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“You guys are old. I’m sorry but you are!” So said the middle-aged father of our only grandson. I acknowledged his accurate assessment of our age in numbers. My husband and I share a combined total of 148 years. “But what does that mean?” I wondered later.
I feel old sometimes. I even use it as an excuse: for leaving a dance party before it really gets started, or not attending every event presented at the Deep Water Literary Festival, or for declining to host a soiree. Yet, I am also not too old. I’m not too old to ride my bike, kayak on the river, try out a comedy routine on a local stage, or start a new business.
I am old enough to remember the Presidential election of 1956 and its “I Like Ike” chants. Old enough to remember the bi-centennial celebrations of 1976 and the moon landing in 1969. Old enough to have memories of attending the muddy Woodstock festival that same year.
My mother hated the idea of aging. Maybe my willing acceptance of it is a kind of rebuff to her. As a teenager, I always wanted the so-called wisdom of age. I wanted to be taken seriously—as seriously as I took myself, then. So much for that, as my step-son’s assessment proves. He sees our age as a weakness, a need to be protected and to have our wisdom leavened with his.
I am still younger than the oldest female presidential candidate. My husband is only barely older than Joe Biden. Neither of us can imagine taking on such a job, let alone the campaign for such a job at our age. But we know age is different for everybody. A few years ago, I forbade him from cleaning the gutters on our house. Until then, he would regularly climb out onto the second story roof to do it. Jill Biden probably wouldn’t let Joe clean the gutters either. Leading the free world is not any less treacherous, but you have lots of help.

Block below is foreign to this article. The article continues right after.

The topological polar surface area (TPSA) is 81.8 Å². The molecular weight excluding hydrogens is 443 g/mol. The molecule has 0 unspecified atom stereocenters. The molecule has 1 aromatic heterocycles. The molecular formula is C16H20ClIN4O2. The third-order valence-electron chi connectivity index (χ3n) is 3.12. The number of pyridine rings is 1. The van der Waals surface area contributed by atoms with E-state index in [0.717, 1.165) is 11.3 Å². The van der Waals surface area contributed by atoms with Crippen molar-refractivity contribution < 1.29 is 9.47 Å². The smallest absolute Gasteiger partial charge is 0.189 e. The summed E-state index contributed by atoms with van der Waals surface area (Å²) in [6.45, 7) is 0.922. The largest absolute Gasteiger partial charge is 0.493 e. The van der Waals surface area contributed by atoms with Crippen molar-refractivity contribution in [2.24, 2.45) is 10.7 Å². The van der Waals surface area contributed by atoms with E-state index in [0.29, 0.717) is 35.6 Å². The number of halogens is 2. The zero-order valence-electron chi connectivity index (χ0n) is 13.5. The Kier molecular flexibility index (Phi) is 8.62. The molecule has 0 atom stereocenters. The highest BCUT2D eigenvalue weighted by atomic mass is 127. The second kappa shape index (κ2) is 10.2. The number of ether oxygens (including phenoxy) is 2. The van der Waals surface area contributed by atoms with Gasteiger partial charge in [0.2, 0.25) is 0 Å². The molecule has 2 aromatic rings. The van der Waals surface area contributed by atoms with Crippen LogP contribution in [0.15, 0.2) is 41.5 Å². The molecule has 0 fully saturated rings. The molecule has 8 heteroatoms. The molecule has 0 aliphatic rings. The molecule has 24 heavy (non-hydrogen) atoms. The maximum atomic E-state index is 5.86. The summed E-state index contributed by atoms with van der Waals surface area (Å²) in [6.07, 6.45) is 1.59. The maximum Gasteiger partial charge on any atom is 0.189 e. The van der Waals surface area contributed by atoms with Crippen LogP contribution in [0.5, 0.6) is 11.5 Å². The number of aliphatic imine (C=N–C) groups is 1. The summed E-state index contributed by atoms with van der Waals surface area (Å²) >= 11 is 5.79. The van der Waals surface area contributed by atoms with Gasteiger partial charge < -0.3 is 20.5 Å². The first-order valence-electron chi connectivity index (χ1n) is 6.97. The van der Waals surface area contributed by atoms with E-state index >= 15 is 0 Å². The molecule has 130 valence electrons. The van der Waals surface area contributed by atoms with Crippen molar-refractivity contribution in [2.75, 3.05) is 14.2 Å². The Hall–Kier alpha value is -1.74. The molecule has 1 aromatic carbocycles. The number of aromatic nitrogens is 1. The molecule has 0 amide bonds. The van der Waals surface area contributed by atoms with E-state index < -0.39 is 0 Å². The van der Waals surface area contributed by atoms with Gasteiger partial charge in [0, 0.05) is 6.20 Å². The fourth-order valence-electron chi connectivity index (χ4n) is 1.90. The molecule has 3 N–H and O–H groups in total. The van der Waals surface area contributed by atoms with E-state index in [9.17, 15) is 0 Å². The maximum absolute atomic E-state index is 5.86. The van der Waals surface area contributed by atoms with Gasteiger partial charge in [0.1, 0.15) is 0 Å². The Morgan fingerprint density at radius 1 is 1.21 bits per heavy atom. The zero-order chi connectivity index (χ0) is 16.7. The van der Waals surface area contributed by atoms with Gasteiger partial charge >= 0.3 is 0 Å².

The worst part of aging is illness. Staying strong is the best protection I have learned. If you have a reservoir of strength, you can weather the inactivity of illness that much better. My aunt had a major stroke in her 70s. She was still working every day as a psychotherapist until then, and she had stayed strong doing Pilates regularly. When the stroke felled her, it was her physical strength that helped her survive.
Some people make plans for their old age. I’m not one of those. I find it hard to imagine being less able than I am now. But I go to Pilates every week and note the strength I have gained since beginning that practice. I think about climbing the stairs to our bedroom. How will that be if I live to be 90? My “plan” is to keep on climbing every day until I can’t.
My husband chooses to stay strong doing chores. Barred from the rooftop, he has relegated himself to the attic, carrying boxes of books and memorabilia from the garage up three flights of stairs. Our recent move from Brooklyn meant fitting two complete households into one. In a planned future, we might have chosen to live out our dotage in the first-floor apartment of our doorman building there. Rather, we preferred the small-town life in Narrowsburg. It’s what we feel we want as we grow older. In the end, the only life we can really plan is the one we are living right now.